5-time Pro Bowler LeSean “Shady” McCoy added more fuel to the Colin Kaepernick fire when he responded candidly to reporters’ questions about Colin Kaepernick, saying he didn’t think Kapernick was good enough to make an NFL roster with all the non-football baggage that comes with the outspoken quarterback.
The reporters, like sharks that smelled blood in the water, kept pressing Shady until they got the soundbites they wanted. It’s not easy to be a celebrity athlete in 2017; everyone’s under the microscope all the time and the cameras are always rolling.
It’s clear that Shady is trying to tread lightly around this topic, but even tiptoeing makes too much noise. Just like Kaep has the right to express his opinion, LeSean McCoy has the right to express his. McCoy isn’t wrong, but he’s probably wishing he had just kept his mouth shut.
“It’s a lot more than just — he’s not on a team because of he doesn’t want to stand for the national anthem. I think it’s more than that. That may have something to do with it, but I think also it has a lot to do with his play.
“I’m sure a lot of teams wouldn’t want him as their starting quarterback. And then there’s the chaos that comes along with it. I mean, it’s a lot.”
LeSean McCoy on Colin Kaepernick
At no point does Shady say anything controversial, but in today’s hyper-charged, sensationalist media landscape, he’ll be both praised and crucified for honestly answering a question.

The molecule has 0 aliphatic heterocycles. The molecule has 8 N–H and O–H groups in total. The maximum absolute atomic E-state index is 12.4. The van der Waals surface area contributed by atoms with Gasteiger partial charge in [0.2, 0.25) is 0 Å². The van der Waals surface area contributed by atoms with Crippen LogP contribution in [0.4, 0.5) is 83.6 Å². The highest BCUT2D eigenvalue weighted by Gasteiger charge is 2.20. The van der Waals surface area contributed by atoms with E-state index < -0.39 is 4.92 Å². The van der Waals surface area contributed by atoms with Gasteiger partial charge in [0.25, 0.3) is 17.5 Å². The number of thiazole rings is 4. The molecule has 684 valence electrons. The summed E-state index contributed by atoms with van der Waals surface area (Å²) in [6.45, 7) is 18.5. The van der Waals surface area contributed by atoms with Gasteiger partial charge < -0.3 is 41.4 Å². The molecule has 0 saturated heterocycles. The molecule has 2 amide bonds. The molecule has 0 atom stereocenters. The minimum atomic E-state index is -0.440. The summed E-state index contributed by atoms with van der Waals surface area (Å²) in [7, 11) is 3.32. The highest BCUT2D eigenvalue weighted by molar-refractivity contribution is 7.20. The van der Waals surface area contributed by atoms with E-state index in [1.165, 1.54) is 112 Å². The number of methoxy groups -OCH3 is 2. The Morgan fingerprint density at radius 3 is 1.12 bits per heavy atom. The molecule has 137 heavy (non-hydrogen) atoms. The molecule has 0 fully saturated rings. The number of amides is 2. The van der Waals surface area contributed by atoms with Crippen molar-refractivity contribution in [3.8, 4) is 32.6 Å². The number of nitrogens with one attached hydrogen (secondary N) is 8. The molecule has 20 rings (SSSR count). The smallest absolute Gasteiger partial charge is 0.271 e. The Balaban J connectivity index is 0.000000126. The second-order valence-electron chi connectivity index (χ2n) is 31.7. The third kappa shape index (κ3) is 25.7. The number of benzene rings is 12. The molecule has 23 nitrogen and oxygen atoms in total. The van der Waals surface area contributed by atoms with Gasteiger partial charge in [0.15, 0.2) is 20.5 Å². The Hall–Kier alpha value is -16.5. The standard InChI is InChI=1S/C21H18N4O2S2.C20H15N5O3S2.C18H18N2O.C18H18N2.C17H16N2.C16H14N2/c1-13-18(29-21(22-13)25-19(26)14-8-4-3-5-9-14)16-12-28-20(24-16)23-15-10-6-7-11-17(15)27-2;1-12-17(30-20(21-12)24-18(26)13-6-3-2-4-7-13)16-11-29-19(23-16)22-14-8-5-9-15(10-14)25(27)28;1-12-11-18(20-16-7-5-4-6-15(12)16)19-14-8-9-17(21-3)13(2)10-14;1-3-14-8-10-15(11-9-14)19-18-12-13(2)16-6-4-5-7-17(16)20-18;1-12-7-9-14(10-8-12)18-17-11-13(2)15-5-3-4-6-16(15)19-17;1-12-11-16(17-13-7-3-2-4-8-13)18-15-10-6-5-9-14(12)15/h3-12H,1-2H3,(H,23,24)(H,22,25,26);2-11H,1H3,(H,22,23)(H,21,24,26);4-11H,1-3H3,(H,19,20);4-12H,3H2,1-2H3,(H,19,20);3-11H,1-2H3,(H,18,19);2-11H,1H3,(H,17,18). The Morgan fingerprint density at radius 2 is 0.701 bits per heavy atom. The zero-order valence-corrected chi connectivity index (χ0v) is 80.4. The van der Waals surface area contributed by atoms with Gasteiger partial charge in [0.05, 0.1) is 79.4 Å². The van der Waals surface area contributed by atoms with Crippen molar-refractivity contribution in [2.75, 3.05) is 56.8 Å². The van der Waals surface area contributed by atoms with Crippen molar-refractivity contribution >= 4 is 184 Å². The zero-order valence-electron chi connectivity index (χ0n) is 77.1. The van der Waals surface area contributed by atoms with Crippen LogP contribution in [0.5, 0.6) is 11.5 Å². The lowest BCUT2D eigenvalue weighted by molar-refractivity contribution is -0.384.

And it’s not like LeSean is pointing fingers from the outside looking in. He’s a 5-time Pro Bowler and led the league in rushing in 2013. The man knows football.
Marshawn Lynch figured out a long time ago the media wasn’t on his team, so he just stopped talking to them. While NFL players are contractually obligated to make themselves available to the media, there are ways around that.
Marshawn’s public image didn’t take a hit after he stunted on the media by answering every question with the same line, “I’m just here so I won’t get fined.”
It added to his mystique. Lynch is one handoff away from having a statue outside of CenturyLink field in Seattle. Even though he’ll be suiting up for the Raiders this year, he’s a living legend in Seattle. The fans there don’t remember him as “the assh-le who wouldn’t talk to the media.”
He’s Marshawn f–king Lynch, immortalized in Seattle’s pantheon of greatness with Ken Griffey Jr. and Gary Payton.
Why participate in a process that has absolutely no way of benefitting you? Unless you’re blessed with the Derek Jeter/Russell Wilson gene that allows you to say positive, non-controversial things all the time, talking to the media is a losing proposition for pro athletes.